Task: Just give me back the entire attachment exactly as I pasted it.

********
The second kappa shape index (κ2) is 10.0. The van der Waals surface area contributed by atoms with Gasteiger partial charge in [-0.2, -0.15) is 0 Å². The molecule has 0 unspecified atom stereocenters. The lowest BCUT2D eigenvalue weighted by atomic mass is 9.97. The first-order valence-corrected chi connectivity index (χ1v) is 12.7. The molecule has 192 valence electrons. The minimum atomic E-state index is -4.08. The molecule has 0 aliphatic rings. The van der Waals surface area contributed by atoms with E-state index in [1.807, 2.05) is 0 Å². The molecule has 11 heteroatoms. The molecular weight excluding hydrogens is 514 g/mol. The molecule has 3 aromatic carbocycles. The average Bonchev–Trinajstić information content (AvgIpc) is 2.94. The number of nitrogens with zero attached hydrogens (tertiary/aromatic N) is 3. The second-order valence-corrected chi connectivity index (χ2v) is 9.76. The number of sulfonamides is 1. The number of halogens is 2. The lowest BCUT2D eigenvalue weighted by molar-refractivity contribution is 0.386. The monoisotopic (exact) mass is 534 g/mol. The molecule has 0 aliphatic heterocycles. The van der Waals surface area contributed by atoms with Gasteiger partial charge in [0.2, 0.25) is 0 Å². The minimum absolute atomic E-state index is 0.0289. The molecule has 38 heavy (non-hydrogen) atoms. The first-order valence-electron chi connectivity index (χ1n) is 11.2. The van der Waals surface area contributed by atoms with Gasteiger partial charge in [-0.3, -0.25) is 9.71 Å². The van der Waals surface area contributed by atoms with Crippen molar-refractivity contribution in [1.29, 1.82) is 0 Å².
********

The second kappa shape index (κ2) is 10.0. The van der Waals surface area contributed by atoms with Gasteiger partial charge in [-0.2, -0.15) is 0 Å². The molecule has 0 unspecified atom stereocenters. The lowest BCUT2D eigenvalue weighted by atomic mass is 9.97. The first-order valence-corrected chi connectivity index (χ1v) is 12.7. The molecule has 192 valence electrons. The minimum atomic E-state index is -4.08. The molecule has 0 aliphatic rings. The van der Waals surface area contributed by atoms with E-state index in [1.807, 2.05) is 0 Å². The molecule has 11 heteroatoms. The molecular weight excluding hydrogens is 514 g/mol. The molecule has 3 aromatic carbocycles. The average Bonchev–Trinajstić information content (AvgIpc) is 2.94. The number of nitrogens with zero attached hydrogens (tertiary/aromatic N) is 3. The second-order valence-corrected chi connectivity index (χ2v) is 9.76. The number of sulfonamides is 1. The number of halogens is 2. The lowest BCUT2D eigenvalue weighted by molar-refractivity contribution is 0.386. The monoisotopic (exact) mass is 534 g/mol. The molecule has 0 aliphatic heterocycles. The van der Waals surface area contributed by atoms with Gasteiger partial charge in [0.2, 0.25) is 0 Å². The minimum absolute atomic E-state index is 0.0289. The molecule has 38 heavy (non-hydrogen) atoms. The first-order valence-electron chi connectivity index (χ1n) is 11.2. The van der Waals surface area contributed by atoms with Gasteiger partial charge in [-0.3, -0.25) is 9.71 Å². The van der Waals surface area contributed by atoms with Crippen molar-refractivity contribution in [1.29, 1.82) is 0 Å².